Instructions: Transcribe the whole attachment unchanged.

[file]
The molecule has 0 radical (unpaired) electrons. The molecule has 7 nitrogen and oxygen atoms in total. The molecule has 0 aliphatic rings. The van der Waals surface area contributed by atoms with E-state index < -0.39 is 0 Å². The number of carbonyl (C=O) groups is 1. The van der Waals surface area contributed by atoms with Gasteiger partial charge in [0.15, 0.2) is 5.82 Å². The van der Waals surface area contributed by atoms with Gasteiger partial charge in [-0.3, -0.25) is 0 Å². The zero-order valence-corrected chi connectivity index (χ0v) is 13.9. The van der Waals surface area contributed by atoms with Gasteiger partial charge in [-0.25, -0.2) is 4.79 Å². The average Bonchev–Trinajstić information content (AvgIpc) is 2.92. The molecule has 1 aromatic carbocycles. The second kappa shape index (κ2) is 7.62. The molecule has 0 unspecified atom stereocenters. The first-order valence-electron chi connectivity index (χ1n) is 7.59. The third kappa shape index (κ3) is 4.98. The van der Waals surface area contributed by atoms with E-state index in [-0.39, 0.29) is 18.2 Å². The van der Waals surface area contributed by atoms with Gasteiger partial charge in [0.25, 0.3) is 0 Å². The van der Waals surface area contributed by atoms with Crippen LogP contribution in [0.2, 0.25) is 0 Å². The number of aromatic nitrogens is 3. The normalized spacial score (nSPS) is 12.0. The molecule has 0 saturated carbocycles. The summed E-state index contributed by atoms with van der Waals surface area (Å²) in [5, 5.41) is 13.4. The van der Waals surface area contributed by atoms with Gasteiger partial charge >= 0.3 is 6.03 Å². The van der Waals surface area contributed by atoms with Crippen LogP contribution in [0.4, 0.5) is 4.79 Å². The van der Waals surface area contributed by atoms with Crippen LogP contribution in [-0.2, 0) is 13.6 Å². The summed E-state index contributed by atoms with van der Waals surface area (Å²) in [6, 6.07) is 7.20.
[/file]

The molecule has 0 radical (unpaired) electrons. The molecule has 7 nitrogen and oxygen atoms in total. The molecule has 0 aliphatic rings. The van der Waals surface area contributed by atoms with E-state index < -0.39 is 0 Å². The number of carbonyl (C=O) groups is 1. The van der Waals surface area contributed by atoms with Gasteiger partial charge in [0.15, 0.2) is 5.82 Å². The van der Waals surface area contributed by atoms with Gasteiger partial charge in [-0.3, -0.25) is 0 Å². The zero-order valence-corrected chi connectivity index (χ0v) is 13.9. The van der Waals surface area contributed by atoms with Gasteiger partial charge in [-0.25, -0.2) is 4.79 Å². The average Bonchev–Trinajstić information content (AvgIpc) is 2.92. The molecule has 1 aromatic carbocycles. The second kappa shape index (κ2) is 7.62. The molecule has 0 unspecified atom stereocenters. The first-order valence-electron chi connectivity index (χ1n) is 7.59. The third kappa shape index (κ3) is 4.98. The van der Waals surface area contributed by atoms with E-state index in [-0.39, 0.29) is 18.2 Å². The van der Waals surface area contributed by atoms with Gasteiger partial charge in [0.25, 0.3) is 0 Å². The van der Waals surface area contributed by atoms with Crippen LogP contribution in [0.2, 0.25) is 0 Å². The number of aromatic nitrogens is 3. The normalized spacial score (nSPS) is 12.0. The molecule has 0 saturated carbocycles. The summed E-state index contributed by atoms with van der Waals surface area (Å²) in [5, 5.41) is 13.4. The van der Waals surface area contributed by atoms with Gasteiger partial charge >= 0.3 is 6.03 Å². The van der Waals surface area contributed by atoms with Crippen LogP contribution in [0.4, 0.5) is 4.79 Å². The van der Waals surface area contributed by atoms with Crippen LogP contribution in [-0.2, 0) is 13.6 Å². The summed E-state index contributed by atoms with van der Waals surface area (Å²) in [6, 6.07) is 7.20.